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Republicans look to raising Medicare age

They say that should be part of any budget deal. Others warn of the consequences.

WASHINGTON - Americans are living longer, and Republicans want to raise the Medicare eligibility age as part of any deal to reduce the government's deficits.

But what sounds like a prudent sacrifice for an aging society that must watch its budget could have some surprising consequences, including higher premiums for people on Medicare.

Unlike tax hikes, which spawn partisan divisions, increasing the Medicare age could help ease a budget compromise because President Obama has previously been willing to consider it. AARP, the seniors' lobby, is already running ads knocking down the idea as a quick fix that would cause long-term problems. House Speaker Nancy Pelosi (D., Calif.) doesn't like it either.

But for Republicans seeking more than just tweaks to benefit programs, raising the current eligibility age of 65 has become a top priority, a symbol of their drive to rein in government. If Obama and the GOP can't agree soon on a budget outline, it may trigger tax increases and spending cuts that would threaten a fragile economic recovery.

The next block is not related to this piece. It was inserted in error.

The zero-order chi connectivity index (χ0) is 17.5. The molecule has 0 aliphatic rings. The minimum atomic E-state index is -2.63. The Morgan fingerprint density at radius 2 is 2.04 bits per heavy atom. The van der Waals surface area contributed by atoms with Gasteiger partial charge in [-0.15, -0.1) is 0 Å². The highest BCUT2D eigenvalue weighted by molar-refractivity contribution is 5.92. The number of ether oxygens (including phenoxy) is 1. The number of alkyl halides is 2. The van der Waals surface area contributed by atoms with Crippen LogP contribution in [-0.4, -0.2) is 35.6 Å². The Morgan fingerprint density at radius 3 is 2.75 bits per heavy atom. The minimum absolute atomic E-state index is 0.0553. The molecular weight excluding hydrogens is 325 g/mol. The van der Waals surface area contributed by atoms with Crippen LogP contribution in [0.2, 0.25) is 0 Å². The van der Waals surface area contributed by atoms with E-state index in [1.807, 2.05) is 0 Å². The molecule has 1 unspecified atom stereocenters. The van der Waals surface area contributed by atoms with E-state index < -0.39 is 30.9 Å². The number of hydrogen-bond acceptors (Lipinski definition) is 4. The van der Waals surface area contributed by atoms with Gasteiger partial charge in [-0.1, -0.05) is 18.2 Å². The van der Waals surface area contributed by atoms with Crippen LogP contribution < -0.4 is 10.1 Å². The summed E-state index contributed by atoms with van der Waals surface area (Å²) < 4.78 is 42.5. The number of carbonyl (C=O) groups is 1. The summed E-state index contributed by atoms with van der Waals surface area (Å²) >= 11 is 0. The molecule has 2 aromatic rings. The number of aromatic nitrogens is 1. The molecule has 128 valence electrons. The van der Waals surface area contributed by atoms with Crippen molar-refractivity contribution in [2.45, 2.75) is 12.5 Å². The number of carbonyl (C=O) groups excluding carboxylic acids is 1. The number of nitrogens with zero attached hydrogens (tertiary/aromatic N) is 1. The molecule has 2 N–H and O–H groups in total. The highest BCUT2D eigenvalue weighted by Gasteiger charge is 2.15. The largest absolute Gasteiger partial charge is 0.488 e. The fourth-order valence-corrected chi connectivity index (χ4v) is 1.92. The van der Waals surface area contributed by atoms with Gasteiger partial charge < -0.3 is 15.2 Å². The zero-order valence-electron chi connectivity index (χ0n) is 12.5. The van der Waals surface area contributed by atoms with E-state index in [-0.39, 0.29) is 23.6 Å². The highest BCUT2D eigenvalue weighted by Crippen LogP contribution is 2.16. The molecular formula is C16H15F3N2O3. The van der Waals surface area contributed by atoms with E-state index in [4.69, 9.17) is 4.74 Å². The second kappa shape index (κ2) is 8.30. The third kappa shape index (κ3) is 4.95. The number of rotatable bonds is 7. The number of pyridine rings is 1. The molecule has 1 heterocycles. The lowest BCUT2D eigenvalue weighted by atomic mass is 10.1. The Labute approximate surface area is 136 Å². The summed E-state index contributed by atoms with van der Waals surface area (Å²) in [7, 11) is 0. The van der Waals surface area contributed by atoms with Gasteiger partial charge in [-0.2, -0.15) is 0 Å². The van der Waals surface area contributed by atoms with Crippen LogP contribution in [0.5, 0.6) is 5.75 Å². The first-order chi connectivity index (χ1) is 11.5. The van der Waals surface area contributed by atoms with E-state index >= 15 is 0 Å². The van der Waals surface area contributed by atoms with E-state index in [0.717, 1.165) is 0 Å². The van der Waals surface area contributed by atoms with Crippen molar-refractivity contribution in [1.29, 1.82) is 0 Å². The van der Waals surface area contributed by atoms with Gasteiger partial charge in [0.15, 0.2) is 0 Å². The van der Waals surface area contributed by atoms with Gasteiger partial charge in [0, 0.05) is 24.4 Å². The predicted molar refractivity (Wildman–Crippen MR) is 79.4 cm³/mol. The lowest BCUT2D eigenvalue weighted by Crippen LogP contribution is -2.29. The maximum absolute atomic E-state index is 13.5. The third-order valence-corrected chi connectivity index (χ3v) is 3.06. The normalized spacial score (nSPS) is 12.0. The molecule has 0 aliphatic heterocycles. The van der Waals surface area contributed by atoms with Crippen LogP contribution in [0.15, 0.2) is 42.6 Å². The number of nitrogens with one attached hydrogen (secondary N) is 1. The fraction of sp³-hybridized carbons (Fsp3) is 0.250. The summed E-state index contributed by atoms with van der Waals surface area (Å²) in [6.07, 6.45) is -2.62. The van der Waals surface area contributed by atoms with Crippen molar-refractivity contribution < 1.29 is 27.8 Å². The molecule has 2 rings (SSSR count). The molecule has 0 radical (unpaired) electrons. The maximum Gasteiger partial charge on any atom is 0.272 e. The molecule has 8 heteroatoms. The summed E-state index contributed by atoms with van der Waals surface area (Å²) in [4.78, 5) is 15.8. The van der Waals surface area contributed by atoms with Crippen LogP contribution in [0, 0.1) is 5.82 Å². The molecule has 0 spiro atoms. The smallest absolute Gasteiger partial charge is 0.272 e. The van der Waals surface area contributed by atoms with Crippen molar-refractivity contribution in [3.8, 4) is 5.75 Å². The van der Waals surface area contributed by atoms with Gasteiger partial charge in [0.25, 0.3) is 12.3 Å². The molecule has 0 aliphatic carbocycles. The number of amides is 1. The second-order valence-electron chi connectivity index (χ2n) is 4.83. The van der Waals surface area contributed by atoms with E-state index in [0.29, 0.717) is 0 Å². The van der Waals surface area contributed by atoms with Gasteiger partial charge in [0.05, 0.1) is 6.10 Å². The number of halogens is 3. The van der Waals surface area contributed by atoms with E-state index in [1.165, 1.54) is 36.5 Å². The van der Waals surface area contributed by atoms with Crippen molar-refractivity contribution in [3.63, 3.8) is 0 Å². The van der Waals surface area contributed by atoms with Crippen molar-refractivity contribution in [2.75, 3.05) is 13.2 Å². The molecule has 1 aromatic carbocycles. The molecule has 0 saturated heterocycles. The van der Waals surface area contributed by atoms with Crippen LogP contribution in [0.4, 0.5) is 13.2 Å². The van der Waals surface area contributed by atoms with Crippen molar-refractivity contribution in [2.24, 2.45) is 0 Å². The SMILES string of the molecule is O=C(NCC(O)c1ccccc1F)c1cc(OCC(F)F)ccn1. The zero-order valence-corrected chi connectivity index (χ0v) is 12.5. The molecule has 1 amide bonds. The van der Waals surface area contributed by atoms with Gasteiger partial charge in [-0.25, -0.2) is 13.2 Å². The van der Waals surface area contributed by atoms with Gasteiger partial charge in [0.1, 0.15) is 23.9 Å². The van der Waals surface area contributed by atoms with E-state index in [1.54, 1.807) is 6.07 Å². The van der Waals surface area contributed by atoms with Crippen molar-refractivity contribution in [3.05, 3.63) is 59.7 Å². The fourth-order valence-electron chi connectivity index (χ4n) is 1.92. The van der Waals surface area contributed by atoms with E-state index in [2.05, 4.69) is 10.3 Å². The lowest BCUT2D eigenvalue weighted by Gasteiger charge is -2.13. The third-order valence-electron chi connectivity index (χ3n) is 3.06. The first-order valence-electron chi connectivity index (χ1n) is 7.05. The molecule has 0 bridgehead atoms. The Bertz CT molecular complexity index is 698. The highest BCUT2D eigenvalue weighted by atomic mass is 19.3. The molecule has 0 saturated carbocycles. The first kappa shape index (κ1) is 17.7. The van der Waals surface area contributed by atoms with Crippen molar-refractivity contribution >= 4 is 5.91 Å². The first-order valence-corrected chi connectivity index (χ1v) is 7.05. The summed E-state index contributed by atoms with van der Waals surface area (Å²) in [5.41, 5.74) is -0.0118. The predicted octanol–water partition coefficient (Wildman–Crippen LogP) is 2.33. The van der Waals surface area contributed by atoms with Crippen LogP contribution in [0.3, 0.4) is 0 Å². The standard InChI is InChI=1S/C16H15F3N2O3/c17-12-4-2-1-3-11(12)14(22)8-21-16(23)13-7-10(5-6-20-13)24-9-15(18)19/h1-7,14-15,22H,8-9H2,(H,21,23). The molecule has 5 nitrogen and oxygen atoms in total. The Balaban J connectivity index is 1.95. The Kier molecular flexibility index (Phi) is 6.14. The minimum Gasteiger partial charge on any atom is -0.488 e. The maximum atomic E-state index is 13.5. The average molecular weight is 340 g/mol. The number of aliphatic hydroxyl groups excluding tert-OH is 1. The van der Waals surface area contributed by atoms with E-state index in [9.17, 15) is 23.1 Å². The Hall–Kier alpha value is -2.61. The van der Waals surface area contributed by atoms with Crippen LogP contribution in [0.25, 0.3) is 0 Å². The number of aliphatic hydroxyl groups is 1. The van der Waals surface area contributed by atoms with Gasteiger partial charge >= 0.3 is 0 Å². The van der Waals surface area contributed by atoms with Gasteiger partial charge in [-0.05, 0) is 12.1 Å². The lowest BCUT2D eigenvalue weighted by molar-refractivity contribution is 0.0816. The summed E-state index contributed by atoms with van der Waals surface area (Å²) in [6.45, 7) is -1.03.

Increasing the eligibility age to 67 would reduce Medicare spending by about 5 percent annually, compounding into hundreds of billions of dollars over time. But things aren't that simple.

"This is a policy change that seems straightforward, but has surprising ripple effects," said Tricia Neuman, a leading Medicare expert with the nonpartisan Kaiser Family Foundation. Among the cost shifts identified in a Kaiser study:

Higher monthly premiums for seniors on Medicare. Keeping younger, healthier 65- and 66-year-olds out of Medicare's insurance pool would raise costs for the rest. The increase would be about 3 percent when the higher eligibility age is fully phased in.

Higher premiums for private coverage under Obama's health overhaul. Older adults would stick with private insurance for two extra years before moving into Medicare, and they are more expensive to insure than younger adults.

An increase in employer costs because older workers would try to stay on company insurance plans.

Higher out-of-pocket health-care costs for two out of three older adults whose entry into Medicare would be delayed.

Polls show that many Americans are willing to consider raising the age at which people become eligible for Medicare benefits.

U.S. life expectancy has risen about eight years since Medicare was created in 1965. In the 1980s, President Ronald Reagan and congressional leaders agreed to gradually raise the age for getting full Social Security benefits from 65 to 67, but they didn't touch Medicare eligibility.